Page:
Saudi Arabia has entered tumultuous times. The price of oil is at an all-time low, which is problematic for a nation that depends on oil revenues for seventy three percent of its budget. Despite economic instability in the country, the new King of the House of Saud King Salman has attempted to maintain face. He may even engage in a proxy war with Syria to assert his power. Said scholar Farea al-Muslimi, “the Saudis feel like they must do something, even if it is the wrong thing.”
The Saudi government recently executed forty seven men, including Nimr al-Nimr, a Shia leader of an anti-government protest in the country. The men were all found guilty of alleged terrorism charges, charges of which Nimr al-Nimr was almost undoubtedly innocent. The execution of a Shia by a majority Sunni Saudi Arabia evidently angered Shia Iran; many argue that the execution was a power-move by which Saudi Arabia attempted to send a clear message of dominance to Iran.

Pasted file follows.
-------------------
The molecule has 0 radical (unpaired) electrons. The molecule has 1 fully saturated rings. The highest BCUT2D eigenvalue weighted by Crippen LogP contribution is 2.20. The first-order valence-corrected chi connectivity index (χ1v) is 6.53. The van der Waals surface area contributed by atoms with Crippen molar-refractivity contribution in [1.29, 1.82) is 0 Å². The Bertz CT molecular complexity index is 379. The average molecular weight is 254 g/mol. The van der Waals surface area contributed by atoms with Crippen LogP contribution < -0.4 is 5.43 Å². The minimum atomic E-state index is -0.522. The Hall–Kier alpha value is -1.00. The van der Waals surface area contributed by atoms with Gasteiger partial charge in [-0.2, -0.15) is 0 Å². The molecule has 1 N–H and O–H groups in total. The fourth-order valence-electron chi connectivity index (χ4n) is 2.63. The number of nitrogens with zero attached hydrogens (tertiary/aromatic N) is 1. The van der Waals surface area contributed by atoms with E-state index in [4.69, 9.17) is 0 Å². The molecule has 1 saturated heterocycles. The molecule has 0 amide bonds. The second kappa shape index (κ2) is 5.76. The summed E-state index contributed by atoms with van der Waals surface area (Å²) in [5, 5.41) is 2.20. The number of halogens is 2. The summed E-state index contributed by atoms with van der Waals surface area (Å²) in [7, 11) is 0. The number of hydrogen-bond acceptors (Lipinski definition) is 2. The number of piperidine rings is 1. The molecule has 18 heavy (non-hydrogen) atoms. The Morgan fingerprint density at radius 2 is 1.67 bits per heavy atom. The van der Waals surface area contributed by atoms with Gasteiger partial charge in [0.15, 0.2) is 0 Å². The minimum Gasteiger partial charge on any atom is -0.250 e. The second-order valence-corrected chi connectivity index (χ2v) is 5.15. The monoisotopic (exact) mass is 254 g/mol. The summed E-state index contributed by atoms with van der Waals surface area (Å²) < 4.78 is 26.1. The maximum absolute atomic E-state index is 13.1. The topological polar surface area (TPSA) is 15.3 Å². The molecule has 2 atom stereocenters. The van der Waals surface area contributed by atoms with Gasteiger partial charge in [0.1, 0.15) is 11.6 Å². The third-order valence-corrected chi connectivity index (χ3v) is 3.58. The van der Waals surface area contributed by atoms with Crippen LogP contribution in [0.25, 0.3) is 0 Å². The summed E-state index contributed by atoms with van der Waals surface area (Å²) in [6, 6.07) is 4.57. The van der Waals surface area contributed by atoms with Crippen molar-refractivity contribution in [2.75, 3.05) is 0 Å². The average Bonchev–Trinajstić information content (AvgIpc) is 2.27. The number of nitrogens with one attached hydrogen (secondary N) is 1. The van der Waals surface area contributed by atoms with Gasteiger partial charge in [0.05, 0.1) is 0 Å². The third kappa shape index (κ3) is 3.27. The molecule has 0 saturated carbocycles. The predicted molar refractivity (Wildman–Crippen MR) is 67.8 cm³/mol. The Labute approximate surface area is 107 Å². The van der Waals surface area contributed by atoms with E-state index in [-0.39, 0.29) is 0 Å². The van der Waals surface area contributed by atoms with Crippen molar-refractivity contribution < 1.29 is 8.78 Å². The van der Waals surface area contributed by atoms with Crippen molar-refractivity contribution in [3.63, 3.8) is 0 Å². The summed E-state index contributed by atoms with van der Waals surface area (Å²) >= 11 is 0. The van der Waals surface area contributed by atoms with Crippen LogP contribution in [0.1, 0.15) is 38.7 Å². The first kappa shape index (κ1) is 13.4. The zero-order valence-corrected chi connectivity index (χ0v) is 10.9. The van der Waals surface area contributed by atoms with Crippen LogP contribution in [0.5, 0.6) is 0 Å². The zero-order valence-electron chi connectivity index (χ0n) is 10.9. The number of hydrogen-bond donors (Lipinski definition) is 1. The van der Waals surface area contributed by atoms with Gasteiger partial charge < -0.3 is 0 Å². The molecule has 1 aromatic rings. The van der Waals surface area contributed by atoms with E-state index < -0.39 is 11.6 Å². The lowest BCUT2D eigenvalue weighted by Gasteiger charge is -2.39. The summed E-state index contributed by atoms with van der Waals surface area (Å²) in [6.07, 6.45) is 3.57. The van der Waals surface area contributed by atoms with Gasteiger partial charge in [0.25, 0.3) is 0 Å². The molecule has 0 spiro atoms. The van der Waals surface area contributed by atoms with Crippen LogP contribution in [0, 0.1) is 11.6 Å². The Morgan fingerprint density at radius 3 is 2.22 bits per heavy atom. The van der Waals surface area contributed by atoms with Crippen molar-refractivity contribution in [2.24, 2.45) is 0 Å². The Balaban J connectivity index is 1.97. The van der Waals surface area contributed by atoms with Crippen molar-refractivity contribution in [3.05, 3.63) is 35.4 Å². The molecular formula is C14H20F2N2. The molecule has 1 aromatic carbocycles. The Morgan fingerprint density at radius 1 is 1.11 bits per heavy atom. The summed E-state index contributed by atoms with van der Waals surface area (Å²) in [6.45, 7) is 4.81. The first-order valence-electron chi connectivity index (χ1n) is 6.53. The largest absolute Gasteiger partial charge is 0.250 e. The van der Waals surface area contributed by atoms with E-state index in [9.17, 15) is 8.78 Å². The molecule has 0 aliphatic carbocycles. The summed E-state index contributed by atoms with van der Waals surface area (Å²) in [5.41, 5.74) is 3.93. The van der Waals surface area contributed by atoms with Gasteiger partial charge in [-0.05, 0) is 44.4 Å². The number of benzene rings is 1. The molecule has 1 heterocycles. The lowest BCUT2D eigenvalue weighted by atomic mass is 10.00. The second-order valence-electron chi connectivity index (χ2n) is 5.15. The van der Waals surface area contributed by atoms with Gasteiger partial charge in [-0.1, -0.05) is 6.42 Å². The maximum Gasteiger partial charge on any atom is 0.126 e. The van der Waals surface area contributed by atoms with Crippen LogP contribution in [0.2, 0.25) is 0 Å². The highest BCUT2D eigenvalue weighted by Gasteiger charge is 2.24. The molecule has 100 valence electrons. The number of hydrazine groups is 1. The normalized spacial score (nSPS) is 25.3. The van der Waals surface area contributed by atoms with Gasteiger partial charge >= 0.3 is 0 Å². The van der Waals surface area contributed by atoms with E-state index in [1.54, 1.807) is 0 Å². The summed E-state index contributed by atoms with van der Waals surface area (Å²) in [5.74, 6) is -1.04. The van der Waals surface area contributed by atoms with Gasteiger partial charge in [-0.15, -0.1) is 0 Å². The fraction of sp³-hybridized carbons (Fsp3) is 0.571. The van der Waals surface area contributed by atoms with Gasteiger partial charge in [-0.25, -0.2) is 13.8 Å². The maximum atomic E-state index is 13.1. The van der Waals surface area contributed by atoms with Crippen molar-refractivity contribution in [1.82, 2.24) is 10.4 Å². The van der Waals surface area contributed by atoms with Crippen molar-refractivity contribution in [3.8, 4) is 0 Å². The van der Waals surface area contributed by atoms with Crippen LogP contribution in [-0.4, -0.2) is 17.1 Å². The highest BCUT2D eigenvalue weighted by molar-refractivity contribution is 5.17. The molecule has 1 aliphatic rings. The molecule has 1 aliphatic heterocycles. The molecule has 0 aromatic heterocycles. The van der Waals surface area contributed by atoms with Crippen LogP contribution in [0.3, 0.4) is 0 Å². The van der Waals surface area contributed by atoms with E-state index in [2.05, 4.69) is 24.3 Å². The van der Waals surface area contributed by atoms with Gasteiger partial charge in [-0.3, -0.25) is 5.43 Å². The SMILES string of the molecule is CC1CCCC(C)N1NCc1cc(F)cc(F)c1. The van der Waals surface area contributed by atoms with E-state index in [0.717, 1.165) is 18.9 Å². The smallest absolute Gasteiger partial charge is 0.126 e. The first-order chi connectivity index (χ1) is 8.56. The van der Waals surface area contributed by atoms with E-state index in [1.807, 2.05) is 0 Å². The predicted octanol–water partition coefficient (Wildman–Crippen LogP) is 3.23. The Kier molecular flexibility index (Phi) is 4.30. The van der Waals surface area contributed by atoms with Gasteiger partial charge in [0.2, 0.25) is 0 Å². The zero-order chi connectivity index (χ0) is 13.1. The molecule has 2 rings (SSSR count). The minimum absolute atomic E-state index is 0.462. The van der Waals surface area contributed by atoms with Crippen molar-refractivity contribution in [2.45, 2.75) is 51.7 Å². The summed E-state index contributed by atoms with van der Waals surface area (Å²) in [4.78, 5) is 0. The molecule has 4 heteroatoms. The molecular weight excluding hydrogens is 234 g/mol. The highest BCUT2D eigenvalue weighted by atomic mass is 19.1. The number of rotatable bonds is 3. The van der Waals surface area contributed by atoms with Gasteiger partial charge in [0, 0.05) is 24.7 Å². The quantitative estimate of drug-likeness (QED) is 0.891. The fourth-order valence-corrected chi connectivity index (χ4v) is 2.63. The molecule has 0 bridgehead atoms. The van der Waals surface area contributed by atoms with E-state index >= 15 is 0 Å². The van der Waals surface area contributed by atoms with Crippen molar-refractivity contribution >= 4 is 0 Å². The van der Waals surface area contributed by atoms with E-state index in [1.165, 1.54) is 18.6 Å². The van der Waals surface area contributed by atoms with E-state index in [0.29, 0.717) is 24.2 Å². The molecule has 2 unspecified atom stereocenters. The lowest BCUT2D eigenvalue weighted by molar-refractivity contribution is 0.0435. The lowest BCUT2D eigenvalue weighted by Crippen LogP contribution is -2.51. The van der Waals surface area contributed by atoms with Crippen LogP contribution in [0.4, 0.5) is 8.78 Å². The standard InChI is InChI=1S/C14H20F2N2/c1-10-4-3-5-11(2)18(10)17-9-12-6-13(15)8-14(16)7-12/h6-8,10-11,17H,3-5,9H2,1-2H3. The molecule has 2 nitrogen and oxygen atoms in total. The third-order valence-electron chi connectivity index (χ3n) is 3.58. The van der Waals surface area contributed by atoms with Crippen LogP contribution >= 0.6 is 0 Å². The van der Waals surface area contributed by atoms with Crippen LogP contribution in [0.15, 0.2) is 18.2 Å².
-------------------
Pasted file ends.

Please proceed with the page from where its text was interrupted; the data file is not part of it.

After Nimr was executed, a Saudi diplomat was attacked by a mob in Tehran (Iran). By the butterfly effect, a sectarian war could spread if the Saudis or Iranians back rebel groups of their sect rather than spilling blood on their own soil.
The natural enmity is understandable. After economic sanctions were lifted, Iran’s entrance into the oil market has challenged Saudi’s oil industry. A combination of sectarian forces and economic interest play into the recent events.